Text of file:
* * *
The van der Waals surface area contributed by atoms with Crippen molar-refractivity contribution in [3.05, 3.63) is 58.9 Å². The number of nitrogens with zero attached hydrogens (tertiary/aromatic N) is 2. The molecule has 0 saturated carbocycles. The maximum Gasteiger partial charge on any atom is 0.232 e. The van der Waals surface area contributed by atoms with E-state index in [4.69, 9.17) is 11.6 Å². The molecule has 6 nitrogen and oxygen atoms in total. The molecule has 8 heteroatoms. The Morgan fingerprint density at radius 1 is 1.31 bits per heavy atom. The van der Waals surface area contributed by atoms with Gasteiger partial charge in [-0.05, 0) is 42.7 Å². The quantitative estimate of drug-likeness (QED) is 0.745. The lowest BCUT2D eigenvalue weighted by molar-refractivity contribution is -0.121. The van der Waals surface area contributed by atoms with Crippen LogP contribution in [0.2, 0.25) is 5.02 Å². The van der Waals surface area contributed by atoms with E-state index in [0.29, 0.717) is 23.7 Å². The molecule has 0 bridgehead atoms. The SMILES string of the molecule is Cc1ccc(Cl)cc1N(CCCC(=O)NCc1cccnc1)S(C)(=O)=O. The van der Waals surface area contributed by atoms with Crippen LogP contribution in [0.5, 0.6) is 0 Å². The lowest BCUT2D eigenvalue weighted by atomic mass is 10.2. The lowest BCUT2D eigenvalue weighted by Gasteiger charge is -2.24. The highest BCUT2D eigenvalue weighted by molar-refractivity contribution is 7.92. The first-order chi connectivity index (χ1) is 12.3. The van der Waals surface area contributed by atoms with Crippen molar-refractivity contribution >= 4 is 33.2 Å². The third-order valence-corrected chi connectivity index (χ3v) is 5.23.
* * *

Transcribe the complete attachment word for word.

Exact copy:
The van der Waals surface area contributed by atoms with Crippen molar-refractivity contribution in [3.05, 3.63) is 58.9 Å². The number of nitrogens with zero attached hydrogens (tertiary/aromatic N) is 2. The molecule has 0 saturated carbocycles. The maximum Gasteiger partial charge on any atom is 0.232 e. The van der Waals surface area contributed by atoms with E-state index in [4.69, 9.17) is 11.6 Å². The molecule has 6 nitrogen and oxygen atoms in total. The molecule has 8 heteroatoms. The Morgan fingerprint density at radius 1 is 1.31 bits per heavy atom. The van der Waals surface area contributed by atoms with Gasteiger partial charge in [-0.05, 0) is 42.7 Å². The quantitative estimate of drug-likeness (QED) is 0.745. The lowest BCUT2D eigenvalue weighted by molar-refractivity contribution is -0.121. The van der Waals surface area contributed by atoms with Crippen LogP contribution in [0.2, 0.25) is 5.02 Å². The van der Waals surface area contributed by atoms with E-state index in [0.29, 0.717) is 23.7 Å². The molecule has 0 bridgehead atoms. The SMILES string of the molecule is Cc1ccc(Cl)cc1N(CCCC(=O)NCc1cccnc1)S(C)(=O)=O. The van der Waals surface area contributed by atoms with Crippen LogP contribution in [0.5, 0.6) is 0 Å². The lowest BCUT2D eigenvalue weighted by atomic mass is 10.2. The lowest BCUT2D eigenvalue weighted by Gasteiger charge is -2.24. The highest BCUT2D eigenvalue weighted by molar-refractivity contribution is 7.92. The first-order chi connectivity index (χ1) is 12.3. The van der Waals surface area contributed by atoms with Crippen molar-refractivity contribution >= 4 is 33.2 Å². The third-order valence-corrected chi connectivity index (χ3v) is 5.23.